Ketchup, steak, eggs and Canada


What do ketchup, steak and eggs have in common? If you answered “breakfast” then you are right. But there is another answer: Canadian pride.

Recent controversies show that Canadians care deeply about made-in-Canada food. They know Canadian food is safe and supports local jobs—including family farms that have existed for generations. In these past months Canadians have vocally supported Canadian-made ketchup and Canadian-grown beef. These same feelings emerge in their support for made-in-Canada eggs.

“We can’t keep the product on the shelf”

Heinz—a famous ketchup brand—has owned a factory in Leamington, Ontario for years. But in 2014 they abandoned their factory, 740 jobs disappeared overnight.¹

Two years later Brian Fernandez found out that French’s was making ketchup in the same Ontario plant that Heinz had abandoned.² The contrast was clear: French’s ketchup was manufacturing in Canada using Canadian tomatoes, and Heinz was not. Brian chose to buy Canadian—and he was not alone.

His Facebook post about picking French’s over Heinz went viral. Today it has been shared over 130,000 times.³ Social media exploded with support for French’s—and condemnation of Heinz.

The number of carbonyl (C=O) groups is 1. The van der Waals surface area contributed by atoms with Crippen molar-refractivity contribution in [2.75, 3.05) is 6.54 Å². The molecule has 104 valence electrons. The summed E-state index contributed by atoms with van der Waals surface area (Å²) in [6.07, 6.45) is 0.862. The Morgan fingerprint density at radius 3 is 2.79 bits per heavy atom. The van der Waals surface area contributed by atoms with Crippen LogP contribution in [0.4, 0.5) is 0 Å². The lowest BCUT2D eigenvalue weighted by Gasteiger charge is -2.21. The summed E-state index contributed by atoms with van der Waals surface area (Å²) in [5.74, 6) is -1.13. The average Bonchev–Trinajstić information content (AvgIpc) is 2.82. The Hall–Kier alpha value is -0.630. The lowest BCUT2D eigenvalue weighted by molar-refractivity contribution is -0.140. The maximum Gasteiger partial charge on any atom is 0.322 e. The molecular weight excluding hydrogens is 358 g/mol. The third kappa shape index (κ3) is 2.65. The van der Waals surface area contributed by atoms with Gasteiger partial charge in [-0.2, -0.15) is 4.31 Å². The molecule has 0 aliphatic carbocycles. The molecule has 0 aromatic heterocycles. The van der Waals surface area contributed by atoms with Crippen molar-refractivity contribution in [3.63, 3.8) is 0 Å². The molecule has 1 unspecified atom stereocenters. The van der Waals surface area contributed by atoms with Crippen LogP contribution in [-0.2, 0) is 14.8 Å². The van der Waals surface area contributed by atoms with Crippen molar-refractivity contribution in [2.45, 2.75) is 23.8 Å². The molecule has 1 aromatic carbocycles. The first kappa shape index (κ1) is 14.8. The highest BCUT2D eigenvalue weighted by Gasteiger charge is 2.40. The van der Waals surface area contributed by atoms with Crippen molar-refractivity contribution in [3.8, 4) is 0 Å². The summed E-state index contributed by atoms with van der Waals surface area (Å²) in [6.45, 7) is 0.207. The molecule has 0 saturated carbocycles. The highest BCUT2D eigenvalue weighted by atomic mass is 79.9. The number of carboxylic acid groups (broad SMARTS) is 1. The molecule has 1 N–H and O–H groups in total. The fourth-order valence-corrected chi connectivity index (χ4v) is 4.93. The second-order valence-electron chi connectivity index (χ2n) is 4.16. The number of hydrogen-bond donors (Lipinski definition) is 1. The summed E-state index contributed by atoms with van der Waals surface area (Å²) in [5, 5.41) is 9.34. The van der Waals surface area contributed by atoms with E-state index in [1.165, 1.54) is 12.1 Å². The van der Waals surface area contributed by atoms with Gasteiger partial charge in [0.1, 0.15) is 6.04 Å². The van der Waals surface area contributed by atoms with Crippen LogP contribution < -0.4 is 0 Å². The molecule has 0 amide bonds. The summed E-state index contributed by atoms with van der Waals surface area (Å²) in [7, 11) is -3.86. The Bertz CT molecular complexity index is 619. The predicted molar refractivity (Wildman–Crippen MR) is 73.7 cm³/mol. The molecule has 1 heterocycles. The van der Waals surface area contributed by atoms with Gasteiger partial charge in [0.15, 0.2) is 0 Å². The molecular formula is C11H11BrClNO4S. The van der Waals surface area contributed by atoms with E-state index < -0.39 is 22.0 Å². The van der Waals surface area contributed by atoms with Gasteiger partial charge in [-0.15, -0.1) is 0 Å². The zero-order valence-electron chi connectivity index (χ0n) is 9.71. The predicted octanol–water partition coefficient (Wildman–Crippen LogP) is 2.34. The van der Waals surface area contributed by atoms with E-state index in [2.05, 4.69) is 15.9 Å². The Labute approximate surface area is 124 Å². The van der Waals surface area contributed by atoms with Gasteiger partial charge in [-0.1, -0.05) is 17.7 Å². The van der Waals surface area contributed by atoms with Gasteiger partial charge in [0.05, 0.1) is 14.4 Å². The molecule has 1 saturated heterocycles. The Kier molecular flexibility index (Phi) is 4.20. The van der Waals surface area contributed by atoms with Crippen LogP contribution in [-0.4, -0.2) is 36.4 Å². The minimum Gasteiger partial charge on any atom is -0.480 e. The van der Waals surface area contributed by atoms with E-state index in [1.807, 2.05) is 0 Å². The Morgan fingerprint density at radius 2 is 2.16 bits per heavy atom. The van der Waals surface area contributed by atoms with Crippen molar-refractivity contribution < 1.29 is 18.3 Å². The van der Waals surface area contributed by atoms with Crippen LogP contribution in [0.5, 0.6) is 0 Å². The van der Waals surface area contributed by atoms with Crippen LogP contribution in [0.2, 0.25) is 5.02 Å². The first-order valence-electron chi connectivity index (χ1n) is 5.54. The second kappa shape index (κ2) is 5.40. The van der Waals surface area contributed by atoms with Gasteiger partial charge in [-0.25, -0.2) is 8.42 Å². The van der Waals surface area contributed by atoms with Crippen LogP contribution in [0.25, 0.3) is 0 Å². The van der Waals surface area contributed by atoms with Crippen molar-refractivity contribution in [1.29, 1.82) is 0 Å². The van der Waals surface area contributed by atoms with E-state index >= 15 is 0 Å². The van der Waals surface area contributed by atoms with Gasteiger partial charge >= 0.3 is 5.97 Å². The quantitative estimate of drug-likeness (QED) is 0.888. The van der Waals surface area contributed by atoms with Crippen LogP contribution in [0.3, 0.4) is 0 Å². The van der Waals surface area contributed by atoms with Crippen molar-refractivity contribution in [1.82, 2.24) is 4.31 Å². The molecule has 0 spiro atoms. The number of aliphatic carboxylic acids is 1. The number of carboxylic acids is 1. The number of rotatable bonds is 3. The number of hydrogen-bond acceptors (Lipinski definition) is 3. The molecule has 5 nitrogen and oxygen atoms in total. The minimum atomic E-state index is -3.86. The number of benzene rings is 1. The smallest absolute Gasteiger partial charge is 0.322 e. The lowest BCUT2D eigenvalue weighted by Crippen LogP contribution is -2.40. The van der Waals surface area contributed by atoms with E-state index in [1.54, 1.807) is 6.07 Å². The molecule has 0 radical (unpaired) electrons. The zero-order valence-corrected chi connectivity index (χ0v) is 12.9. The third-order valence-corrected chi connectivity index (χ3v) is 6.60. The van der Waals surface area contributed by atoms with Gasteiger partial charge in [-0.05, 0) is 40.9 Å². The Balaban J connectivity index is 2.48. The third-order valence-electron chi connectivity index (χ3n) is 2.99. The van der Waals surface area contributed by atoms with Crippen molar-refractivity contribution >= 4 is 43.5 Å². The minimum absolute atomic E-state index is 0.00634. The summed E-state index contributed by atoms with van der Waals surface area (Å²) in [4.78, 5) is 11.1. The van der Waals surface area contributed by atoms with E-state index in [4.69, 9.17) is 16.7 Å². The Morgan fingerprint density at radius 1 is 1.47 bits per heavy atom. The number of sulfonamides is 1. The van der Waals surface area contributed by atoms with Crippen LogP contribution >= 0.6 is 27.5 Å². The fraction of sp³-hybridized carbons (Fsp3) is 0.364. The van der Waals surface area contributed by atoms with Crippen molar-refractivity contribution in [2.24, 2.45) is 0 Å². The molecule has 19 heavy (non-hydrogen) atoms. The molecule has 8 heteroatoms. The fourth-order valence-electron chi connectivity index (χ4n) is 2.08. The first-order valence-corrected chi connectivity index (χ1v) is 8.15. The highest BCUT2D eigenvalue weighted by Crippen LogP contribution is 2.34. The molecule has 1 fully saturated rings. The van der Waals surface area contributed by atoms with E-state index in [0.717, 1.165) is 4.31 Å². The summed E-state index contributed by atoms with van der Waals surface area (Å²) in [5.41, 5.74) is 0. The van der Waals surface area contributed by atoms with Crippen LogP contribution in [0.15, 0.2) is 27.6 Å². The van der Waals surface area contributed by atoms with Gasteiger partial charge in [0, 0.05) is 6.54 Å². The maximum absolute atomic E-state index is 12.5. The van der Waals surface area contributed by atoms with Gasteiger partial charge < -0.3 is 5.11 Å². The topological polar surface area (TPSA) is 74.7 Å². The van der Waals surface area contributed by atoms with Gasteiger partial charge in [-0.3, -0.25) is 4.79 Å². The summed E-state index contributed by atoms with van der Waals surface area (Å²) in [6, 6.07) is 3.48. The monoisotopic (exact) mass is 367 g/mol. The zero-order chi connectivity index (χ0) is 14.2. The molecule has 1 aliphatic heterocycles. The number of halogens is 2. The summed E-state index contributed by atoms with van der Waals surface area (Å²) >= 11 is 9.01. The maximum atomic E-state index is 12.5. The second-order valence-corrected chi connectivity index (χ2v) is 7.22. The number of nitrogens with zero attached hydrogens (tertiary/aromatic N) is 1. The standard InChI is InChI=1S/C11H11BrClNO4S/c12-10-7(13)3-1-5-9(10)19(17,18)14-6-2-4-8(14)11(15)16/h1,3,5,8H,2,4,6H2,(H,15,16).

In the battle of ketchups, Canadian ketchup won.

#BoycottEarls

The same Canadians outraged by Heinz soon found a new target. In April 2016 Earl’s announced it would become the first restaurant chain in North America to exclusively source its beef from producers with the Certified Humane designation.⁴ Since there are no Canadian producers with that designation, Earl’s was effectively announcing they would no longer buy Canadian beef. Canadian cattle farmers were left out in the cold.

The response was immediate and ferocious. #BoycottEarls began trending online.

In the face of a consumer rebellion Earl’s backed down. A decision that took three years of planning and painstaking consultation was destroyed in just seven days through online activism.⁵

Eggs and Canadian pride

When Heinz left Canada, they lost Canadians. When Earl’s abandoned Canadian farmers, they lost Canadians. Canadians would be similarly outraged if their eggs were no longer sourced from Canadian farms. Supply management ensures that is not the case.

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There is an inescapable lesson from the Heinz and Earl’s controversies: Canadians will choose made-in-Canada every time. So just like we did with ketchup and beef, we must make our voices heard: we want Canadian eggs to stay Canadian. Do you agree? Share this article on social media and tell your friends why you support Canadian eggs. You can even tag us: Get Cracking on Facebook or @eggsoeufs on Twitter.